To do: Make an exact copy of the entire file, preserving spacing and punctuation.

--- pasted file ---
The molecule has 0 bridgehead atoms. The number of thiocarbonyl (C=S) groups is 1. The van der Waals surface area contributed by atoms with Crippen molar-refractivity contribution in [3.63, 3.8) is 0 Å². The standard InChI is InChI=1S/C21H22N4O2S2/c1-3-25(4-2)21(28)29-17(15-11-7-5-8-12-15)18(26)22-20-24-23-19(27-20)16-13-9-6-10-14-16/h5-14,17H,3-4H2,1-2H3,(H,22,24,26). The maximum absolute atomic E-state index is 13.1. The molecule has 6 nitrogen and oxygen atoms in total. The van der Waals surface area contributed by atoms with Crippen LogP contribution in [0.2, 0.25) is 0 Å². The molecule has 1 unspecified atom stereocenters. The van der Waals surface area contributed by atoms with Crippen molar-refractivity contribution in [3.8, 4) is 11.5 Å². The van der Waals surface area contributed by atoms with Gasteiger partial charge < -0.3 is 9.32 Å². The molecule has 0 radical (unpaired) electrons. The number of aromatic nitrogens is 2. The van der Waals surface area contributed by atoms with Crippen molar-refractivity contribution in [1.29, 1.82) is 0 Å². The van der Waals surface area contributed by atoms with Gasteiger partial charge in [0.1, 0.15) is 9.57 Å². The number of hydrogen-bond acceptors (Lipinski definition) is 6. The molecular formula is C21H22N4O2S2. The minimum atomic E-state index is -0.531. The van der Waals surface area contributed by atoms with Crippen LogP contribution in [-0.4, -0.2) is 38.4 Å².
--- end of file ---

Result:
The molecule has 0 bridgehead atoms. The number of thiocarbonyl (C=S) groups is 1. The van der Waals surface area contributed by atoms with Crippen molar-refractivity contribution in [3.63, 3.8) is 0 Å². The standard InChI is InChI=1S/C21H22N4O2S2/c1-3-25(4-2)21(28)29-17(15-11-7-5-8-12-15)18(26)22-20-24-23-19(27-20)16-13-9-6-10-14-16/h5-14,17H,3-4H2,1-2H3,(H,22,24,26). The maximum absolute atomic E-state index is 13.1. The molecule has 6 nitrogen and oxygen atoms in total. The van der Waals surface area contributed by atoms with Crippen LogP contribution in [0.2, 0.25) is 0 Å². The molecule has 1 unspecified atom stereocenters. The van der Waals surface area contributed by atoms with Crippen molar-refractivity contribution in [3.8, 4) is 11.5 Å². The van der Waals surface area contributed by atoms with Gasteiger partial charge < -0.3 is 9.32 Å². The molecule has 0 radical (unpaired) electrons. The number of aromatic nitrogens is 2. The van der Waals surface area contributed by atoms with Crippen molar-refractivity contribution in [1.29, 1.82) is 0 Å². The van der Waals surface area contributed by atoms with Gasteiger partial charge in [0.1, 0.15) is 9.57 Å². The number of hydrogen-bond acceptors (Lipinski definition) is 6. The molecular formula is C21H22N4O2S2. The minimum atomic E-state index is -0.531. The van der Waals surface area contributed by atoms with Crippen LogP contribution in [-0.4, -0.2) is 38.4 Å².